"I hope it does," said Bergeron. "It's one of those things where, like I said before, at the end of the day, it falls back on the players. We're the ones that aren't executing on the ice and hopefully, we have to realize that this is not going to fix everything. We have to go out there and do the job and be better as a whole."
"I like our team. I like the way we're built, and I think we've obviously underachieved if we're talking about this right now. So, we have to go out there and realize what needs to change and be better," said Bergeron. "I think today [on Tuesday], a few meetings before practice and it's obviously been a crazy day so it's kind of hard to fix everything at one day."
"But, there's been a few talks and hopefully, we have to move forward. We have to concentrate on the next game against San Jose and go from there. But, we also have to realize, like I said, it's on us, and we're the only ones that can make that change and be the difference."
Video: Bergeron reacts to the Bruins' coaching change
Besides the higher pace, there were some minor tweaks to lines for Tuesday's practice, with Frank Vatrano flanking Bergeron's right wing; callup Peter Cehlarik skating on the left wing with Krejci and David Pastrnak; and Ryan Spooner centering Matt Beleskey and David Backes.
Nothing is set in stone, but the players were optimistic about the changes - once they got over the shock.
"It's a really tough day. You know, management, I'm sure it's not an easy decision, but at the same time, we put ourselves in this position, not just Claude, but as players, the position that we're at right now. If we don't pick it up as players, then we may be in trouble," said Krejci. "But at the same time, it was a positive practice, some line changes, so we're looking forward to next game."
Pastrnak enjoyed the practice atmosphere, and not just because he was skating with Krejci.
"I had Butch in Providence when I started, my first year after the draft, so I was really young there, and coaches down there helped me a lot," said Pastrnak. "And I know him now here as an assistant, so he's good, I loved the practice we had and we got better, and we need to do that every day."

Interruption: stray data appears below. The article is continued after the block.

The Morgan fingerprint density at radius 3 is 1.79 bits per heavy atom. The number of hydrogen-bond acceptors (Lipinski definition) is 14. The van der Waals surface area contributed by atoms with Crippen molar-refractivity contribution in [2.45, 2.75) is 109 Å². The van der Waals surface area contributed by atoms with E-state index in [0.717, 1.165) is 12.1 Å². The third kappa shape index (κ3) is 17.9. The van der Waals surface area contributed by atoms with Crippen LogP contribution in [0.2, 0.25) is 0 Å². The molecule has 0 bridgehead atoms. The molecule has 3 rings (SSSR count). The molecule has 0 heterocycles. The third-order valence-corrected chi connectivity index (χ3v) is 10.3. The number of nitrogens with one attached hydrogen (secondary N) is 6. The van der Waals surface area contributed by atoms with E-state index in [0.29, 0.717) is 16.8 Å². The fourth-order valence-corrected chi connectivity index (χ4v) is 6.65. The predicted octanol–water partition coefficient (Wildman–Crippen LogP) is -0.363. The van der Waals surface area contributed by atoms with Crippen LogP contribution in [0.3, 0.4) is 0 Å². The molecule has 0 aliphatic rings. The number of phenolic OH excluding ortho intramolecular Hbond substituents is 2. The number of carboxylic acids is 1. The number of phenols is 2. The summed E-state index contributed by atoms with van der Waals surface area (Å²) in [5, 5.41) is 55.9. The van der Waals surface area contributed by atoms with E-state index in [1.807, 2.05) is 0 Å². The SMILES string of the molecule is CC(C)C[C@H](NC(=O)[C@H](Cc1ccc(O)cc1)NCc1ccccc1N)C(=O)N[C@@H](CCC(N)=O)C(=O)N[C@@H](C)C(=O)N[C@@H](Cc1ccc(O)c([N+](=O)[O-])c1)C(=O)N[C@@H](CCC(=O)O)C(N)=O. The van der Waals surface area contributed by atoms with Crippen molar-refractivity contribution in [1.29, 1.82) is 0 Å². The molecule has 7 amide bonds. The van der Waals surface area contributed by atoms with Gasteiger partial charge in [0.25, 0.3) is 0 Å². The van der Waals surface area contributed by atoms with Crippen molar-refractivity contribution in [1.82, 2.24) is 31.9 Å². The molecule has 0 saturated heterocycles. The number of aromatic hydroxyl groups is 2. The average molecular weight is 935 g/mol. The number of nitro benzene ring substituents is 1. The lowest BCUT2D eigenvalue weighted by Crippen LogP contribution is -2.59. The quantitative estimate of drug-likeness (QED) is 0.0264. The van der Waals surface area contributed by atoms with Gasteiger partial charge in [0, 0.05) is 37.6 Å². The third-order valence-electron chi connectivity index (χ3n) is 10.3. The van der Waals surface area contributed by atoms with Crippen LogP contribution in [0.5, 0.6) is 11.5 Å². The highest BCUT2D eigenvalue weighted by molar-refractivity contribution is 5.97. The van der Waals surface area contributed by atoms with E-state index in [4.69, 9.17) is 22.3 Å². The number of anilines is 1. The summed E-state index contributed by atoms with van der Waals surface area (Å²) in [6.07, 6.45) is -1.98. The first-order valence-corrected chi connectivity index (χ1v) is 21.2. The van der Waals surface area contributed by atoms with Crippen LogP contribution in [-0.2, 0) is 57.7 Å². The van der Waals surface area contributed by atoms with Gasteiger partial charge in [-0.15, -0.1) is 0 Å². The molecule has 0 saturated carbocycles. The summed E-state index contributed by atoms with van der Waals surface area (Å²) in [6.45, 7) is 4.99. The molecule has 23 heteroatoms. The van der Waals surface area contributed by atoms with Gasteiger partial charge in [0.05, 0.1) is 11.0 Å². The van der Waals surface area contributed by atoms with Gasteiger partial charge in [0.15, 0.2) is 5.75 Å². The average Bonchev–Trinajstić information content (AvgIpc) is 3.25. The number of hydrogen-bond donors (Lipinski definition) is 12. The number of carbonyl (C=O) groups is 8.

"In Providence, he was awesome," said Pastrnak. "Obviously I was 18 years old, really young, so he [taught] me a lot of stuff, helped me with the other coaches down there and pretty much had the first experience under him with North American hockey."
Video: Pastrnak on interim coach Bruce Cassidy
From longtime Bruins, to younger players, to new additions this season like Backes, all of the players reacted to the news a bit differently, from differing points of view. But they all spoke similarly about the necessary mindset going forward.
"Now it's time to look in the mirror, examine what we're bringing to the table, how we can be better to help this team win," said Backes. "Unfortunately today it's the end of the Julien era in Boston, but from his time here, he got a lot accomplished, he was able to win a Cup in this city and go back to the Final a couple of years later."
"I've only had a five month experience with him, but a great man and a guy that really cares about his players. He put together a good game plan and we didn't execute it to the extent we needed to, to have the success that's expected in this room…and that's the first ball to drop, is the head coach, and it was this morning that we got the message."
Here's what is next for the Bruins: another day of practice on Wednesday, and an opportunity on Thursday night to get a strong win at home over the San Jose Sharks. Another practice on Friday will precede a home back-to-back against Vancouver and Montreal before they get five days to digest everything during the bye week, take a breather, and then get to work on the final 24 games of the regular season.
While management will keep an eye to the future, and the coaching staff will focus on the X's and O's, the players' focus will pointedly be on each day, and each game.
"It's tough. We need more out of more guys, there's no question about that," said Marchand. "We need guys to step up and start playing better. It doesn't seem to have that urgency in the room that we're fighting for our lives right now."
"Guys may look at the playoffs and see that, well, we just got out of a tough spot, but we were there for a while. You look at the games in hand, we could be in a really tough spot in a few games," said Marchand. "We just need more out of more guys and we need some more urgency, we need guys to care a little more, and we all need to play better as a group."
"It seems like we're inconsistent right now. We win a couple, we lose one, we lose two, we win one, and that's unacceptable this time a year. That's unacceptable in this organization. That's why there are changes being made, because we're expected to win. That's our culture here, and we've got to get back to that."